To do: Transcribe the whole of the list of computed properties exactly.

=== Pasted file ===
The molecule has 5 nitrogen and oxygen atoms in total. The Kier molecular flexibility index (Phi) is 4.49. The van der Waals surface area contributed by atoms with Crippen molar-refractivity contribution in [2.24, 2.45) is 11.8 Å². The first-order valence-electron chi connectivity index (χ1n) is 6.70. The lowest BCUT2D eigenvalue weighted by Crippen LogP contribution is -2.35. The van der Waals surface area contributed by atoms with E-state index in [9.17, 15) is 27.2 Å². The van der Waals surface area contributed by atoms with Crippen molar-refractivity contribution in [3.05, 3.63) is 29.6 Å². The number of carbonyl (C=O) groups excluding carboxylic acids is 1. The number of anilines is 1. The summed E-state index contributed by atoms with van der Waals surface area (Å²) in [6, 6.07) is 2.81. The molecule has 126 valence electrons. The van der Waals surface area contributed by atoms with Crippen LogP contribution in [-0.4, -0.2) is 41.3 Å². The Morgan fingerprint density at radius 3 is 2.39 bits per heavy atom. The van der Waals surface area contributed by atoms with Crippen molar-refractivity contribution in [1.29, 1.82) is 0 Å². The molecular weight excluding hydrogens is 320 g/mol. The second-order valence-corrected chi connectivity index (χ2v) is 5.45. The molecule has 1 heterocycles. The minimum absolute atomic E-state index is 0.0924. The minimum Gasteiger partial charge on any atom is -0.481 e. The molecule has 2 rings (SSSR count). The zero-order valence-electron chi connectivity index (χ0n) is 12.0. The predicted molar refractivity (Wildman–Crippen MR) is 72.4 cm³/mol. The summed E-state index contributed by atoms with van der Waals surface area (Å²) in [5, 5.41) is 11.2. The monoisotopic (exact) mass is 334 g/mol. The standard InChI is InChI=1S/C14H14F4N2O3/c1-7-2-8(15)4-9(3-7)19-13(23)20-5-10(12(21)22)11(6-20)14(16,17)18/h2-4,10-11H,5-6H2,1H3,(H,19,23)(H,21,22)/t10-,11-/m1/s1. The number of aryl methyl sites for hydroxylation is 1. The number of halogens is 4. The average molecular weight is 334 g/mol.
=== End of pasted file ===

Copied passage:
The molecule has 5 nitrogen and oxygen atoms in total. The Kier molecular flexibility index (Phi) is 4.49. The van der Waals surface area contributed by atoms with Crippen molar-refractivity contribution in [2.24, 2.45) is 11.8 Å². The first-order valence-electron chi connectivity index (χ1n) is 6.70. The lowest BCUT2D eigenvalue weighted by Crippen LogP contribution is -2.35. The van der Waals surface area contributed by atoms with E-state index in [9.17, 15) is 27.2 Å². The van der Waals surface area contributed by atoms with Crippen molar-refractivity contribution in [3.05, 3.63) is 29.6 Å². The number of carbonyl (C=O) groups excluding carboxylic acids is 1. The number of anilines is 1. The summed E-state index contributed by atoms with van der Waals surface area (Å²) in [6, 6.07) is 2.81. The molecule has 126 valence electrons. The van der Waals surface area contributed by atoms with Crippen LogP contribution in [-0.4, -0.2) is 41.3 Å². The Morgan fingerprint density at radius 3 is 2.39 bits per heavy atom. The van der Waals surface area contributed by atoms with Crippen molar-refractivity contribution in [1.29, 1.82) is 0 Å². The molecular weight excluding hydrogens is 320 g/mol. The second-order valence-corrected chi connectivity index (χ2v) is 5.45. The molecule has 1 heterocycles. The minimum absolute atomic E-state index is 0.0924. The minimum Gasteiger partial charge on any atom is -0.481 e. The molecule has 2 rings (SSSR count). The zero-order valence-electron chi connectivity index (χ0n) is 12.0. The predicted molar refractivity (Wildman–Crippen MR) is 72.4 cm³/mol. The summed E-state index contributed by atoms with van der Waals surface area (Å²) in [5, 5.41) is 11.2. The monoisotopic (exact) mass is 334 g/mol. The standard InChI is InChI=1S/C14H14F4N2O3/c1-7-2-8(15)4-9(3-7)19-13(23)20-5-10(12(21)22)11(6-20)14(16,17)18/h2-4,10-11H,5-6H2,1H3,(H,19,23)(H,21,22)/t10-,11-/m1/s1. The number of aryl methyl sites for hydroxylation is 1. The number of halogens is 4. The average molecular weight is 334 g/mol.